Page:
August 22, 2017
Reading time: 7 min
PDF Logo Printable PDF

Your customers hate MVPs. Make a SLC instead.

“MVP” implies a selfish process, abusing customers so you can “learn.” Instead, make the first version SLC: Simple, Loveable, and Complete.

Disillusioned with MVP

Product teams have been repeating the MVP (Minimum Viable Product) mantra for a decade now, without re-evaluating whether it’s the right way to maximize learning while pleasing the customer.

Well, it’s not the best system. It’s selfish and it hurts customers. We don’t build MVPs at WP Engine.

The motivation behind the MVP is still valid:

  1. Build something small, because small things are quick and inexpensive to test.
  2. Get it into the market quickly, because real learning occurs only when real customers are using a real product.
  3. Trash it or hard-pivot if it’s a failure, or invest if it’s a seedling with potential.

MVPs are great for startups and product teams because they maximize so-called “validated learning” as quickly as possible. And while customer interviews are useful, you learn brand new things when a customer actually uses the product. But MVPs are a selfish act.

The problem is: Customers hate MVPs. Startups are encouraged by the great Reid Hoffman to “launch early enough that you’re embarrassed by your v1.0 release.” But no customer wants to use an unfinished product that the creators are embarrassed by. Customers want great products they can use now.

MVPs are too M and rarely V. Customers see that, and hate it. It might be great for the product team, but it’s bad for customers. And ultimately, what’s bad for customers is bad for the company.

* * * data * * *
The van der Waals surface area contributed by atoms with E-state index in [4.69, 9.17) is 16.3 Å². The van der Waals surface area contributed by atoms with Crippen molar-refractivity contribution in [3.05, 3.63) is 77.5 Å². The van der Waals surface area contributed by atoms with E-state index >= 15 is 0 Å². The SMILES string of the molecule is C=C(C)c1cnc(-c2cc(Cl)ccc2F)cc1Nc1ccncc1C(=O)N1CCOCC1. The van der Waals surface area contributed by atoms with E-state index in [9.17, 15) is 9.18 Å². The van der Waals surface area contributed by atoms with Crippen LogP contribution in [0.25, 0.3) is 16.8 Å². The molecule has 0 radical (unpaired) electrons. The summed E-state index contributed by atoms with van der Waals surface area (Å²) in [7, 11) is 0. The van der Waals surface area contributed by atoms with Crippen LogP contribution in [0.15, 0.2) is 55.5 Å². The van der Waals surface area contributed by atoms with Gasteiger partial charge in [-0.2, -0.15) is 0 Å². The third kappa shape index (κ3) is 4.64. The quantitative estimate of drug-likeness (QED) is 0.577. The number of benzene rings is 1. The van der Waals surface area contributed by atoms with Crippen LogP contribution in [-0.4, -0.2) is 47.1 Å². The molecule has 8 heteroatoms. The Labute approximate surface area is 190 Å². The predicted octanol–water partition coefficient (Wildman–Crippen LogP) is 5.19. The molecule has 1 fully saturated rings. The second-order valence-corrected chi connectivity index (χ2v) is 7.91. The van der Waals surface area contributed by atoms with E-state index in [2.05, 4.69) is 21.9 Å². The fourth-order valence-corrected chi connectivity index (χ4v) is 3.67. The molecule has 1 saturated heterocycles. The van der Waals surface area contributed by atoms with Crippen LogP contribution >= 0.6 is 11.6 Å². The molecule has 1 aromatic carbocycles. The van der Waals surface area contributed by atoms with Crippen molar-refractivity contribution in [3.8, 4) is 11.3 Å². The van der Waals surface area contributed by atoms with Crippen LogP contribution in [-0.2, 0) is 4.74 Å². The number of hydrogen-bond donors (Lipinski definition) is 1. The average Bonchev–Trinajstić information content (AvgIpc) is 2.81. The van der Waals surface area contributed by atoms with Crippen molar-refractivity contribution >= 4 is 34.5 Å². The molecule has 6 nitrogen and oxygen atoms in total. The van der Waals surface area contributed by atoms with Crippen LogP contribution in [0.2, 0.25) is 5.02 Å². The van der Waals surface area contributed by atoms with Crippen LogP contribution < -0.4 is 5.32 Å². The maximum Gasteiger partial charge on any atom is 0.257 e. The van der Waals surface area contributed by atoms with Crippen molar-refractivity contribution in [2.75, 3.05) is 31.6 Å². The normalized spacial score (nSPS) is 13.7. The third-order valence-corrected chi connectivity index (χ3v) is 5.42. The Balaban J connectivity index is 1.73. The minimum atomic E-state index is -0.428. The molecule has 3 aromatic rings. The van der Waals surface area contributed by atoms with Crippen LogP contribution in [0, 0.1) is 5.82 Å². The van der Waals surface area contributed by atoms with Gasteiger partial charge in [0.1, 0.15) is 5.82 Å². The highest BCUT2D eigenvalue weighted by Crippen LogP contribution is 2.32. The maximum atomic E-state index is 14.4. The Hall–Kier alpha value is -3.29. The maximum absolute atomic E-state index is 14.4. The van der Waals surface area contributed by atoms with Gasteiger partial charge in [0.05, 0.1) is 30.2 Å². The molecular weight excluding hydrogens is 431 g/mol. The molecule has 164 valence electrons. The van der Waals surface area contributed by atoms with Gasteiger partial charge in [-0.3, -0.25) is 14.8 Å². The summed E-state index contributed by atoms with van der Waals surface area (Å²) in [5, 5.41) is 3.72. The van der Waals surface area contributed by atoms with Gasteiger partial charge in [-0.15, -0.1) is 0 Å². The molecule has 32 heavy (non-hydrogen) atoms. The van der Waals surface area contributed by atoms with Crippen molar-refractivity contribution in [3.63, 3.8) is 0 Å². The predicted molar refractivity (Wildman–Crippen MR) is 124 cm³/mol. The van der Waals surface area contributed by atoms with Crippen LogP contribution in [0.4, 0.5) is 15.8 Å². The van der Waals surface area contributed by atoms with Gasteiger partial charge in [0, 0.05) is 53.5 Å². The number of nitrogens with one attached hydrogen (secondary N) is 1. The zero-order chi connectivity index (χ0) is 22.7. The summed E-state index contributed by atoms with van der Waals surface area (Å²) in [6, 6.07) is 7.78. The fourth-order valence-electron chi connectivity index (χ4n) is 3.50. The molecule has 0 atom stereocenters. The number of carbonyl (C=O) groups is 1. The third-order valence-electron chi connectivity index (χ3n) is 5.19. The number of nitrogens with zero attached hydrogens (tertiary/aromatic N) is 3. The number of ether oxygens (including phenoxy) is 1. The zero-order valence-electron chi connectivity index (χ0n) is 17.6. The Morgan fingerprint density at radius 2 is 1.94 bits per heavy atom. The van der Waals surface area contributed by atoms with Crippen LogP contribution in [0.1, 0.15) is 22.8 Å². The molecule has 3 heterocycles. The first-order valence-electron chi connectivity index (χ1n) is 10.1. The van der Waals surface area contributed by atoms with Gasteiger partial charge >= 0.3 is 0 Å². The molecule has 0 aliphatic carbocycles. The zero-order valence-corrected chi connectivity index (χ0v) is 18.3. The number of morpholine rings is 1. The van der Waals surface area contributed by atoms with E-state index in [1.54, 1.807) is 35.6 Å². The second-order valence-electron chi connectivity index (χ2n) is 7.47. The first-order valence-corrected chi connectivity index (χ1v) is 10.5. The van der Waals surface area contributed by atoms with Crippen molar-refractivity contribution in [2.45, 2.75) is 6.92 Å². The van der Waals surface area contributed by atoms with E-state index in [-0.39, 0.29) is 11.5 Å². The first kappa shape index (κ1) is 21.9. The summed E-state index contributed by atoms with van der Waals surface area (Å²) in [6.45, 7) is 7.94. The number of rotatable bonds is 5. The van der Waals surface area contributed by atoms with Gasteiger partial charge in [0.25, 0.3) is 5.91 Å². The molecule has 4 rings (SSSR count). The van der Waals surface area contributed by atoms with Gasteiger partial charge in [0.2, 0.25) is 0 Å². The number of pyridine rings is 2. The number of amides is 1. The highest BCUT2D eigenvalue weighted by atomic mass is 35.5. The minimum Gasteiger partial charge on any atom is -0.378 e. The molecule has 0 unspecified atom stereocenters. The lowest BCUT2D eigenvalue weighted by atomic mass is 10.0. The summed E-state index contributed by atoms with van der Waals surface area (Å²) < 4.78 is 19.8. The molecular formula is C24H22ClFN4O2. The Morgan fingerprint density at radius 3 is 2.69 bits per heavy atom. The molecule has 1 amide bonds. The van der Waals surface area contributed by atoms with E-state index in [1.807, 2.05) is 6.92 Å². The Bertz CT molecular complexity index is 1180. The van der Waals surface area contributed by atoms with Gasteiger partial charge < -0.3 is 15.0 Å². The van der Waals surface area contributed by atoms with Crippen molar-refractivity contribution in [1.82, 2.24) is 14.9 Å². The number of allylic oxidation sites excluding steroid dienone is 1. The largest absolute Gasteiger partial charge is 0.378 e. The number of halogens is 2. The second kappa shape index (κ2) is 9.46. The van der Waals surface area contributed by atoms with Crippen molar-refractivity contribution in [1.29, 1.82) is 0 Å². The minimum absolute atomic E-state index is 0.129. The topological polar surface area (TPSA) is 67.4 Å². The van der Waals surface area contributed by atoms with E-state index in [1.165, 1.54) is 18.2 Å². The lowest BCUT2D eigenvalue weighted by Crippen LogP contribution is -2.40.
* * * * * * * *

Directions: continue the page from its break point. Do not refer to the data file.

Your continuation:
Fortunately, there’s a better way to build and validate products. The insight comes by honoring the utility of MVPs (listed above) while giving just as much consideration to the customer’s experience.

SLC: Simple, Lovable, Complete

In order for the product to be small and delivered quickly, it has to be simple. Customers accept simple products every day. Even if it doesn’t do everything needed, as long as the product never claimed to do more than it does, customers are forgiving. For example, it was okay that early versions Google Docs had only 3% of the features of Microsoft Word, because Docs did a great job at what it was primarily designed for, which is simplicity and real-time collaboration.

Google Docs was simple, but also complete. This is decidedly different from the classic MVP, which by definition isn’t complete (in fact, it’s “embarrassing”). “Simple” is good, “incomplete” is not. The customer should have a genuine desire to use the product, as-is. Not because it’s version 0.1 of something complex, but because it’s version 1.0 of something simple.

It is not contradictory for products to be simple as well as complete. Examples include the first versions of WhatsApp, Snapchat, Stripe, Twilio, Twitter, and Slack. Some of those later expanded to add complexity (Snapchat, Stripe, Slack), whereas some kept it simple as a permanent value (Twitter, WhatsApp). Virgin Air and Southwest Airlines both started with only a single route—small, but complete.